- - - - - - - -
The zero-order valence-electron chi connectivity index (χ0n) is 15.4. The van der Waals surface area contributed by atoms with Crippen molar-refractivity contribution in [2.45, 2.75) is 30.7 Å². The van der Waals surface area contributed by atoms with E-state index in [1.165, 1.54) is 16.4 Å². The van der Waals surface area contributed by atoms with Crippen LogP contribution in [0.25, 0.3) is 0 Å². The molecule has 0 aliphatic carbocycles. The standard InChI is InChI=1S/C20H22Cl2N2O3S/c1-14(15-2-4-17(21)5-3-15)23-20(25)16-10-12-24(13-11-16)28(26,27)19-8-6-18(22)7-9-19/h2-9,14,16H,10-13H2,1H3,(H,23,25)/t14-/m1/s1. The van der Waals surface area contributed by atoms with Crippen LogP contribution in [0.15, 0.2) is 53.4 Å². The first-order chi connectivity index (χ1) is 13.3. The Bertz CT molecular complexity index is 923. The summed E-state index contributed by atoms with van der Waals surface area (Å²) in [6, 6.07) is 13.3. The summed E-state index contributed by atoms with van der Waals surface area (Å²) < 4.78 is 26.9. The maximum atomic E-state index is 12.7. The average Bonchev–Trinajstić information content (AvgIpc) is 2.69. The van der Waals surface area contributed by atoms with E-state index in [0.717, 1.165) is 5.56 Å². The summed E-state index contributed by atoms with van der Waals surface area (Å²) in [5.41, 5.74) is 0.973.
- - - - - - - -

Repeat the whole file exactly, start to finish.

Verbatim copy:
The zero-order valence-electron chi connectivity index (χ0n) is 15.4. The van der Waals surface area contributed by atoms with Crippen molar-refractivity contribution in [2.45, 2.75) is 30.7 Å². The van der Waals surface area contributed by atoms with E-state index in [1.165, 1.54) is 16.4 Å². The van der Waals surface area contributed by atoms with Crippen LogP contribution in [0.25, 0.3) is 0 Å². The molecule has 0 aliphatic carbocycles. The standard InChI is InChI=1S/C20H22Cl2N2O3S/c1-14(15-2-4-17(21)5-3-15)23-20(25)16-10-12-24(13-11-16)28(26,27)19-8-6-18(22)7-9-19/h2-9,14,16H,10-13H2,1H3,(H,23,25)/t14-/m1/s1. The van der Waals surface area contributed by atoms with Crippen LogP contribution in [0.15, 0.2) is 53.4 Å². The first-order chi connectivity index (χ1) is 13.3. The Bertz CT molecular complexity index is 923. The summed E-state index contributed by atoms with van der Waals surface area (Å²) in [6, 6.07) is 13.3. The summed E-state index contributed by atoms with van der Waals surface area (Å²) < 4.78 is 26.9. The maximum atomic E-state index is 12.7. The average Bonchev–Trinajstić information content (AvgIpc) is 2.69. The van der Waals surface area contributed by atoms with E-state index in [0.717, 1.165) is 5.56 Å². The summed E-state index contributed by atoms with van der Waals surface area (Å²) in [5.41, 5.74) is 0.973.